A sound could be heard by some on the evening of March 23. It was the faint clanging of the gates of heaven. Accompanying that noise were the footsteps of angels who had come as a group to accompany the soul of Rabbi Asher Turin. They only arrive in groups for the righteous ones.
To those who heard that calm bustle, they no doubt felt a bursting sense of joy that comes with the knowledge that Rabbi Turin was free, travelling safely to the Eden he had attempted to understand through his study of the Talmud. To those who heard, they likely felt a deep sense of melancholy. They knew our home, this dimension, had been weakened, left to rely on fewer pillars of soulful heartiness wrapped in an influential love of Torah and its scholarship. They knew Rabbi Turin had moved on.
Rabbi Turin was a husband, a father, a family man. While he spoke little about personal matters, it was clear from his cheerful and radiant demeanour, as well as his ironed shirts and the suspenders he wore so ubiquitously, that he was well taken care of. “Every day is a blessing,” was his mantra. Such an appreciation for life comes only from love.
Rabbi Turin was considered by both prodigious scholars and meeker folk to be a great talmid chacham. Within this attribute lies many definitions, one of which is from the Rivash, who said that, “A talmid chacham is God-fearing, and is worthy of teaching the multitudes,” of which Rabbi Turin was both. He was a fine educator with a godly spirit.
Rabbi Turin learned with gusto, uncovering nuances within Jewish texts and meticulously searching them for meaning.
Rabbi Turin would have known about the Rivash. He might have photocopied copious amounts of information about him, such as: the Rivash, Rabbi Isaac ben Sheshet Perfet (1326-1408), was a Spanish talmudic authority who lived in Barcelona and studied under Perez ha-Kohen. And then Rabbi Turin’s cerebral itch would have urged him to investigate Perez ha-Kohen. The depth of the rabbi’s inquisitiveness would then span the sefarim these sages had penned and then the mi’forshim (interpretations) on them.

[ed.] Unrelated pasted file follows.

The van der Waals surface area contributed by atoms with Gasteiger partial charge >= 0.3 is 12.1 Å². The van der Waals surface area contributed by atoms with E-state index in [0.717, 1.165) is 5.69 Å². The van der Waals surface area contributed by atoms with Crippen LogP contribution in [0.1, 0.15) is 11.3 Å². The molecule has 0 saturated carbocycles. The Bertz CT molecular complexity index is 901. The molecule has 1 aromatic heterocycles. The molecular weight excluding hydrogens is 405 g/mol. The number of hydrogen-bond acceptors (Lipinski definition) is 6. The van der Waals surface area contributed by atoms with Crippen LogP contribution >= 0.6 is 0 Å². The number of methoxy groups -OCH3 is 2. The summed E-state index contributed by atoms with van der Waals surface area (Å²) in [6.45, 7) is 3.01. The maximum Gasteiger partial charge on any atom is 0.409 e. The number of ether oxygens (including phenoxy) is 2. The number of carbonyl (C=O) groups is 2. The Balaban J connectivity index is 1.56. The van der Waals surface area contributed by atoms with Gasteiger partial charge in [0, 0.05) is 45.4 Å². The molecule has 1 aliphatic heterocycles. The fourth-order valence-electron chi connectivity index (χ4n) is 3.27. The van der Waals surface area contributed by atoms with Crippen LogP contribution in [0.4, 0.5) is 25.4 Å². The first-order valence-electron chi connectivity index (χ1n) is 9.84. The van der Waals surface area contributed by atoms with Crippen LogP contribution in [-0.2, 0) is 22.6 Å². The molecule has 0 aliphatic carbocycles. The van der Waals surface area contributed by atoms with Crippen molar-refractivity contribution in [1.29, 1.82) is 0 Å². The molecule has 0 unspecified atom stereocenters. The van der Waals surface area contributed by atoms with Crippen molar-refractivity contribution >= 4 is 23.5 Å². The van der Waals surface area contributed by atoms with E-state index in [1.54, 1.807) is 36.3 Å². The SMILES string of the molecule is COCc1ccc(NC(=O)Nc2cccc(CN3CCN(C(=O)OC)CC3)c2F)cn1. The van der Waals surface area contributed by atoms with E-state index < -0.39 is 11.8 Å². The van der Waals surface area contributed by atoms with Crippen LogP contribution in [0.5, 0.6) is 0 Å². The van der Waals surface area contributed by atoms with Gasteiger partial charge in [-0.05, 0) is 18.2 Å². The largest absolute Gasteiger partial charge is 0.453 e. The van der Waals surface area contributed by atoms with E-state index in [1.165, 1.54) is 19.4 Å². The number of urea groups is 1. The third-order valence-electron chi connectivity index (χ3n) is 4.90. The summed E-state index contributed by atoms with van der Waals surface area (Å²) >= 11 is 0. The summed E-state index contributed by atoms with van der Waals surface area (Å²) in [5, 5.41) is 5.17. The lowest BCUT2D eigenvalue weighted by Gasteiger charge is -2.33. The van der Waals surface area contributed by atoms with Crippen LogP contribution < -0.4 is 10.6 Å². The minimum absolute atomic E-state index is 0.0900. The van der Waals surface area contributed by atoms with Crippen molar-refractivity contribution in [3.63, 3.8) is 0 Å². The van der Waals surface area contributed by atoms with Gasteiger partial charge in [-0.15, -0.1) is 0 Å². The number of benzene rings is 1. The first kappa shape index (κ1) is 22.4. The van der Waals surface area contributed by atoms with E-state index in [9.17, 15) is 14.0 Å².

For the many who were lucky enough to have Rabbi Turin as a chavruta (learning partner), they would also have become curious about, and ultimately aware of, who the Rivash was and his important contributions to Jewish thought.
That was inevitable because Rabbi Turin learned with gusto, uncovering nuances within Jewish texts and meticulously searching them for meaning, which often led to intellectual walls that compelled him to dig deeper with his chavruta, students and teachers, all the while reaching as far as his mind could travel to satisfy his pursuit of truth. Those who learned with, and from, him were privy to a limitless Torah and life experiences. As one of his friends described him, Rabbi Turin was “someone with an absence of ego and an immense intellectual curiosity … in fact, infinite.”
Rabbi Turin, was a decent man. He was the rabbi in yeshivah who would sit patiently with a student who was challenged by the Aramaic of the Talmud, or faced with the difficulties related to being Jewish. He was the person who would listen to the repetitious questions of a sick person at Baycrest. Rabbi Turin was the Jewish leader who embraced the convert wholeheartedly, the way we are supposed to.
Rabbi Turin probably wouldn’t have liked this article. He would have felt that I embellished him. However, I do not feel as though I have exaggerated. Regardless, I ask him for forgiveness.
Rabbi Asher Turin was a righteous Jew. For him, the gates clanged and the angels came in a group.